Rather than challenge your care receiver’s beliefs about a premature demise, focus instead on the pain it will cause you if you don’t have the discussion. You can first acknowledge his or her pain and discomfort with the subject. You can then share that you too are in anguish at the prospect of making tough decisions and living with the guilt of making a decision that is different than what he or she would have wanted. You can also acknowledge discomfort by not insisting on an immediate conversation. Instead you can ask to set up a specific time in the next few days when the two of you can get together and talk. Sometimes spending a little time with the idea can make it easier to address later.

“There’s no need to talk. You know me. I don’t want any heroics.”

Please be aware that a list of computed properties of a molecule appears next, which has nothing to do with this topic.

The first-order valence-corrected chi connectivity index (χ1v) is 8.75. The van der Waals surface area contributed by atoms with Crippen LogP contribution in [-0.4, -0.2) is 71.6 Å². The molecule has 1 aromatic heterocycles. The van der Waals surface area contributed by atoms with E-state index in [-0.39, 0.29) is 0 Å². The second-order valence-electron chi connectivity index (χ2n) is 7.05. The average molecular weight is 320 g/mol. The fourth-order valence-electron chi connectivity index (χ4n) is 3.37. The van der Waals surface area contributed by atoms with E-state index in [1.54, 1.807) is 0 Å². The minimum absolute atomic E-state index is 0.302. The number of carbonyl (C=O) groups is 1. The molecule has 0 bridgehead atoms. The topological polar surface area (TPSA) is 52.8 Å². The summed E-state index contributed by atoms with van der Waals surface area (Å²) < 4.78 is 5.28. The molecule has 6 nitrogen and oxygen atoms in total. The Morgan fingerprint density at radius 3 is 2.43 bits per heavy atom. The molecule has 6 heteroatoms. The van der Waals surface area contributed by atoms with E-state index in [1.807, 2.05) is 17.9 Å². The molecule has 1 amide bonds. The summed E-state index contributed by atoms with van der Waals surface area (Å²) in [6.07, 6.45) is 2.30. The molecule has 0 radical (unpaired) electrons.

Although this is a simple, straightforward response, unfortunately end-of-life decisions are not always about heroic measures. For instance, from what this person has said, one could reasonably assume that he or she would not want cardiopulmonary resuscitation (CPR), but what about antibiotics in the case of an infection with pneumonia? Or what about tube feeding if he was no longer taking in food or water? Our article about planning for healthcare decisions includes information about the medical and quality-of-life considerations that typically must be faced for each of the life-support measures.

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When family members disagree

The person who is ill may have very clear thoughts about what he or she wants in terms of care at the end of life, but family members may not agree. This situation can make things very difficult for the professionals involved. They are legally and ethically bound to follow the patient’s wishes. If all the paperwork is complete and available, then there is no question about what will be done.